- Rocket Lab's 10th successful mission on Friday came with a significant achievement.
- The company returned its Electron rocket's booster – the lower portion and most expensive part of the rocket – through Earth's atmosphere.
- "The real challenge in this program has been 'can we get through the wall' and today we punched through the wall and came out the other side in great shape," CEO Peter Beck told CNBC.
- By navigating the booster through reentry, Rocket Lab is one step closer to becoming one of the few companies able to recover a booster.
Rocket Lab launched seven spacecraft early Friday as the builder of small rockets completed its main task, but the mission also came with a significant additional achievement.
After launching from New Zealand, the company successfully returned the Electron rocket's booster — the lower portion and most expensive part of the rocket — through Earth's atmosphere. By navigating the booster through reentry, Rocket Lab is one step closer to becoming one of the few in the world able to recover a rocket booster.
It's a critical development in Rocket Lab's plan to catch the booster with a helicopter in midair and reuse it for future missions. Additionally, if successful, Rocket Lab would join SpaceX as the only private company to return an orbital-class rocket booster.
Rocket Lab CEO Peter Beck broke down the results of the test in a call with CNBC on Friday, explaining how the company got the booster through the atmosphere's dense "wall" during reentry.
"The real challenge in this program has been 'can we get through the wall' and today we punched through the wall and came out the other side in great shape," Beck said. "We knew that we had a chance of getting it through the wall and all the way down to the water but with anything reentry it's hugely difficult to model."
Beck's company, much like Elon Musk's SpaceX, wants to recover the boosters so it can launch more often while simultaneously decreasing the material cost of each mission. But Rocket Lab's approach to recovering its boosters is notably different than SpaceX's, which uses the boosters' engines to slow it down during reentry and add wide legs to land on large concrete pads.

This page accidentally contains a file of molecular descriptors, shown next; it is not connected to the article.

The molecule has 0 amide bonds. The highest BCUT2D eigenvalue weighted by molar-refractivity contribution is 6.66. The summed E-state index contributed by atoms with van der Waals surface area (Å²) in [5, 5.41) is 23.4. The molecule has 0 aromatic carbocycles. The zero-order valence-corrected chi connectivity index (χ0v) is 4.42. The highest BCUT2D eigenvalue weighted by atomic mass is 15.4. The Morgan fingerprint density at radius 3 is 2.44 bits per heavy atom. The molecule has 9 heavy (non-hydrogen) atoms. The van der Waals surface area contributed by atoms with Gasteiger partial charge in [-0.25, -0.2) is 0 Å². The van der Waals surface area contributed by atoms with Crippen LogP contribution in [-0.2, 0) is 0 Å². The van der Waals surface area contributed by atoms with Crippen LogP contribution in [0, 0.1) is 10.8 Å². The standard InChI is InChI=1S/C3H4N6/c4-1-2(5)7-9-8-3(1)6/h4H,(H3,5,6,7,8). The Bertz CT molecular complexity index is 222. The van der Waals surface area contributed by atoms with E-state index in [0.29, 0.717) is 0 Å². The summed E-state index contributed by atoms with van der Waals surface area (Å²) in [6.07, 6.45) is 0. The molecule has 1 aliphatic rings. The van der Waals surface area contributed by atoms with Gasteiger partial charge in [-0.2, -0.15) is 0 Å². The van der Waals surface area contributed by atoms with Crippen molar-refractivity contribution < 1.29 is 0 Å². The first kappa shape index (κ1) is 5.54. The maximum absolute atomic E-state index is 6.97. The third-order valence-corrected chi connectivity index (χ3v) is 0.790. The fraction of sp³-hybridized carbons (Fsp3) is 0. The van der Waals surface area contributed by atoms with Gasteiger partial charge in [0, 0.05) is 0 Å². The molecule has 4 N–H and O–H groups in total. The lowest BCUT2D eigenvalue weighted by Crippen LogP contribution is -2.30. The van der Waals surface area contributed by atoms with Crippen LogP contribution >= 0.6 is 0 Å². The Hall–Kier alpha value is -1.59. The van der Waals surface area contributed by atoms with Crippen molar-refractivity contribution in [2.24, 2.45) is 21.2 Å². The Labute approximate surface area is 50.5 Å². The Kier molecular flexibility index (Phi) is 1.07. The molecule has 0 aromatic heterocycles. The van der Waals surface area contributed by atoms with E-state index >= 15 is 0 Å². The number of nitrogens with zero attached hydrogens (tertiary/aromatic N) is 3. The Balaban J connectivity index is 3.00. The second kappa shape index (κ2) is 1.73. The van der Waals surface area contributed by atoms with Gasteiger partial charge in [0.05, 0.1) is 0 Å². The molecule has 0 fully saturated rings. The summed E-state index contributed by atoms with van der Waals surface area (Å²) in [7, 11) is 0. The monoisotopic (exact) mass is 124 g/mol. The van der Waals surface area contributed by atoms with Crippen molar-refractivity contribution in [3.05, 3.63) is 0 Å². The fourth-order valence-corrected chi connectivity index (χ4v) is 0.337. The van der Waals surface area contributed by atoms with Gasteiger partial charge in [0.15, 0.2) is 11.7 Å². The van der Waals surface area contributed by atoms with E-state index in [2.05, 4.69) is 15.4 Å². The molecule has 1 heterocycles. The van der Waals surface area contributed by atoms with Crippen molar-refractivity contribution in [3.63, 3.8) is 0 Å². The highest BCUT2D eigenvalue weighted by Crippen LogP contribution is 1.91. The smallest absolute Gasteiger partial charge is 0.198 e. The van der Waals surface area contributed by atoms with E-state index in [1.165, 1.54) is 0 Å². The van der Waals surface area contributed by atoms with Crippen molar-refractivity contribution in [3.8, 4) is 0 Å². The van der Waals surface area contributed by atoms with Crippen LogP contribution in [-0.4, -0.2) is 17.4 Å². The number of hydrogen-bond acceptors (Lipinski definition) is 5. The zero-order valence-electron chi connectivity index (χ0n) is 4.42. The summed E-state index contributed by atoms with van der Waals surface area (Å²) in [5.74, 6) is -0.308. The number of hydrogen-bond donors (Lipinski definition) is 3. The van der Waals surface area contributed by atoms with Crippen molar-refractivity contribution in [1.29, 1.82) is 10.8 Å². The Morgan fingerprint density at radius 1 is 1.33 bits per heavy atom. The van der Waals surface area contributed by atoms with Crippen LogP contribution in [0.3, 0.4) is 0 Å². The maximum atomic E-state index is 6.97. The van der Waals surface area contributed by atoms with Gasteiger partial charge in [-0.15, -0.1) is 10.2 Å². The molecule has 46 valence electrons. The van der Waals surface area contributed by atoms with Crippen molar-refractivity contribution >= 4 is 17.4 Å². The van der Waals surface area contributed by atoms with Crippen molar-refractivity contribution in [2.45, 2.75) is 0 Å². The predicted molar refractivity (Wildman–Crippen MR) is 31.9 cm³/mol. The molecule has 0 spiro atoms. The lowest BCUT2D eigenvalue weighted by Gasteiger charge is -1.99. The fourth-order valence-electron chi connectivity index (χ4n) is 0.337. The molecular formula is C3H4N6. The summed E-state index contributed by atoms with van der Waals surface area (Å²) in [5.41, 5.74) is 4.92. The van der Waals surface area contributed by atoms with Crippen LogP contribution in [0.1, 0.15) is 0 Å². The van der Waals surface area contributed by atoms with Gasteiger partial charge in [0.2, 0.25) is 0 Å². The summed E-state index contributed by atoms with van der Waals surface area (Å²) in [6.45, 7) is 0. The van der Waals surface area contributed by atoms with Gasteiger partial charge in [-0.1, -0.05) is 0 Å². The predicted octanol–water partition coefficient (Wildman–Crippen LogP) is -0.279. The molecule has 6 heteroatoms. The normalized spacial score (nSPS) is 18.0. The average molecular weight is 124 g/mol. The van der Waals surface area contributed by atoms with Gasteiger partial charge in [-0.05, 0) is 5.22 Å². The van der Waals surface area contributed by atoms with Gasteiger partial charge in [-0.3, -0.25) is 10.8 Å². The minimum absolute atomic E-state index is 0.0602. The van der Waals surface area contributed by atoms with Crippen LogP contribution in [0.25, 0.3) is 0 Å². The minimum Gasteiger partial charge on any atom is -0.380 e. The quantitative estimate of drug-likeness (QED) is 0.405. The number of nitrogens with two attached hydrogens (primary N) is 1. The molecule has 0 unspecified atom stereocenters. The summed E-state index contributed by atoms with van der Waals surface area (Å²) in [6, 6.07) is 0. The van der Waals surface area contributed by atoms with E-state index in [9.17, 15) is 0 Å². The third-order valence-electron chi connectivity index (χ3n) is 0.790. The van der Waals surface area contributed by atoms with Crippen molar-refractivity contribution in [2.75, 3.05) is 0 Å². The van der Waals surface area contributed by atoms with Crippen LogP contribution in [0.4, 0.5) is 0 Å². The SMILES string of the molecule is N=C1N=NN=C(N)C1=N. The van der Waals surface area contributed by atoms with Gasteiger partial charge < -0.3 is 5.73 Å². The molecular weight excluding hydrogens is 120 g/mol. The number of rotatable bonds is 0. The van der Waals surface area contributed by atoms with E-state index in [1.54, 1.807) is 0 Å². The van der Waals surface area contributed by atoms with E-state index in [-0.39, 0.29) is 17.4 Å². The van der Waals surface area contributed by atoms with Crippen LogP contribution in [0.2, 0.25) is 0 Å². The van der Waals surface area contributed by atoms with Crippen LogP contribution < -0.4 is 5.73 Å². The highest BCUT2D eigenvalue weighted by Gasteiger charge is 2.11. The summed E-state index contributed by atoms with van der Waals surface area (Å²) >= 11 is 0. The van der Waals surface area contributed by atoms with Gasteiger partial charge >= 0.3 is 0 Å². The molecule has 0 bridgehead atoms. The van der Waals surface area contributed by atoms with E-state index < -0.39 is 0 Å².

Rocket Lab, instead, is testing a technology Beck calls an "aero thermal decelerator" — essentially using the atmosphere to slow down the rocket. After separating from the upper stage of the Electron rocket, which carried the spacecraft into orbit, Rocket Lab's onboard computer guided the booster through reentry, successfully flipping it around 180 degrees.
"We maintained control of the stage and guided it through the narrow corridor with the heat shield and the right orientation, the right angle of attack," Beck said. "And, not only we were able to hold telemetry on it all the way to impact at sea, we had tremendous amount of instrumentation on board that said the stage was very healthy when it impacted the ocean."
The booster remained stable through the intense reentry, slowing to a speed of less than 560 miles per hour.
"We had absolutely no decelerators on board; this was coming in as hot as it could ever come in," Beck said.
The booster then smashed into the ocean and disintegrated, a move that Rocket Lab planned if the reentry process was successful.
"We had the team in an aircraft out in the middle of the Pacific Ocean circling with a whole lot of telemetry on board," Beck said. "The team's pouring over the data now to see what was in a good shape and what wasn't but the preliminary results show the stage was remarkably healthy."
Next up for Rocket Lab's recovery attempts will be adding parachutes, which will deploy once the booster reenters the atmosphere. The company then plans to use a helicopter to snag the parachute in midair, to carry the booster back to a soft landing on a Rocket Lab boat.
"What we can say categorically from today's flight is that reusability for Electron is viable and we're pretty confident it's going to happen," Beck said.
Rocket Lab is the leading private company that builds small rockets — its Electron is about a fifth the size of a SpaceX Falcon 9 rocket. The company specializes in launching batches of small spacecraft, which are often about the size of a microwave oven.
Including the seven satellites from customers Alba Orbital and ALE on this 10th mission, Rocket Lab has successfully put 47 small satellites into orbit.
A launch on Electron goes for about $6.5 million to $7 million per rocket. The company has its headquarters in California, with launch facilities in New Zealand and Virginia. It produces one Electron rocket about every 20 days, with launches nearly once a month. But Rocket Lab is looking to accelerate production, aiming to produce a rocket every other week by the end of 2020.
The company is aiming to launch its 11th mission in the first weeks of next year.
"The next flight is a repeat of this flight ... it did such a great job on the first one that we'll fly the second exactly the same and gather more data," Beck said. "We'll try and get a parachute and decelerator on this thing as soon as we can."
Rocket Lab's webcast of Friday's flight showed some live video from the booster just before it began reentry. While Beck explained the company turned that camera off for this test to get as much data as possible, Rocket Lab will probably show more footage on the next flight.
"Now that we have a lot more confidence in the data, we'll probably hold on to the videotapes a bit longer," Beck said.